In addition, most of Keppard’s recordings were cut with Doc Cooke‘s large dance orchestra, in which Keppard actually played the second horn part, not lead. Keppard’s role was to heat things up during an out chorus, or contribute intense but short breaks to Cooke’s written arrangements. Many of Keppard’s sides also suffer from the worst indignities of twenties audio technology. It’s a miracle anyone still cares about this loud-mouthed ensemble player.
True to reputation, Keppard demands attention. The Cooke band’s sides on Columbia Records’ certainly help: a pristine electric recording process and the diffuse acoustics of an empty hotel ballroom capture the Cooke band cutting loose on some of their hottest charts. Keppard’s brash interjection on the aptly named “High Fever” [at 0:23 in the following clip] doesn’t have anything to prove; though brief, its cocky stride tells the listener Keppard knows exactly “who he is”:
Following the piano solo, Keppard’s blasting riffs behind lead cornet Elwood Graham [at 1:07] might not provide the best instruction in providing accompaniment. Yet Keppard wasn’t there to teach or blend or simply be heard; his presence was meant to be felt. By the time the closing “dog fight” arrives [at 2:15], whatever name was written on the lead part becomes moot. This is Keppard’s tune, with driving phrases and an infectiously “funky” break [at 2:26] bringing it to a close.
Keppard isn’t doing much technically, but his impact on the Cooke band is immense. A few months later, he brings an equally gripping effect to the clean, almost concert band-like reading of the opening theme on “Sidewalk Blues,” an interpretation that he seems to self-parody and then detonate for the ride out [starting at 2:12 in this clip]:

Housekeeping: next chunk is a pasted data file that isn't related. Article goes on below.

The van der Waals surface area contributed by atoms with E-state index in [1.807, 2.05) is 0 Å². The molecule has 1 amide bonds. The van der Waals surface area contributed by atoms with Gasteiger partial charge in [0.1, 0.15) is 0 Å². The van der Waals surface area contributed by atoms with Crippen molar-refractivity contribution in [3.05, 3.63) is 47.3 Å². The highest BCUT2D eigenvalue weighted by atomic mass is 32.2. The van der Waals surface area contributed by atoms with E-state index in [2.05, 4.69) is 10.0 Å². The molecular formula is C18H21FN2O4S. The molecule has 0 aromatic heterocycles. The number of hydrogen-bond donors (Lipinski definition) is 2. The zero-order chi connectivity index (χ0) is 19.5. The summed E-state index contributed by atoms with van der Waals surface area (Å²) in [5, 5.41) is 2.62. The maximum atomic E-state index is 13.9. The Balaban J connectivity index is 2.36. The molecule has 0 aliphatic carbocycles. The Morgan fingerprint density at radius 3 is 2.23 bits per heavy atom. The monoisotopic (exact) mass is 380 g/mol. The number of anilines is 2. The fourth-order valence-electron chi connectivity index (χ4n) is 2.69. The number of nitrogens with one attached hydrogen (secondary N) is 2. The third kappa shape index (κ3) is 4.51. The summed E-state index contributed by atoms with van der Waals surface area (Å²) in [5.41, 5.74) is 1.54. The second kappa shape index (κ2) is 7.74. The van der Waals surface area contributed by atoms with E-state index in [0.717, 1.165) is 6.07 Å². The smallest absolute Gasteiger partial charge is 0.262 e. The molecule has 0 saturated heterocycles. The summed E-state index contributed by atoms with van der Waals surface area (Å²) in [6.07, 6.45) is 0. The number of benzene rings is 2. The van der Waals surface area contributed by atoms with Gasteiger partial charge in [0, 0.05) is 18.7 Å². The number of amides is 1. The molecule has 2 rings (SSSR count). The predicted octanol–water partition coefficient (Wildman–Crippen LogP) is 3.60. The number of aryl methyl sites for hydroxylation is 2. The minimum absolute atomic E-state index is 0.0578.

Keppard’s hair-trigger change is the type of “sweet to hot” juxtaposition that twenties bandleaders loved to include in even their most straight-laced material. Yet Keppard’s changeover also reminds us of the brash, occasionally volatile personality he was known for. Perhaps his most powerful maneuver was turning down an offer from Victor Records to record in 1916. The reasons for Keppard’s refusal are now legend, ranging from a concern that listeners could “steal his stuff” to balking at having to record a test pressing without pay (standard operating procedure for record labels at the time).
Whatever his motivations, they point to a man who refused anything short of what he wanted. They also point towards the Original Dixieland Jazz Band’s session of February 26, 1917, considered to be the first “jazz” recording ever made, courtesy of a group of “non-improvising White musicians” and an event still debated (and despised) on both musical and cultural grounds.
Whatever else might be said of Freddie Keppard’s music or his personality, even his smallest gestures had huge consequences. He wouldn’t have had it any other way.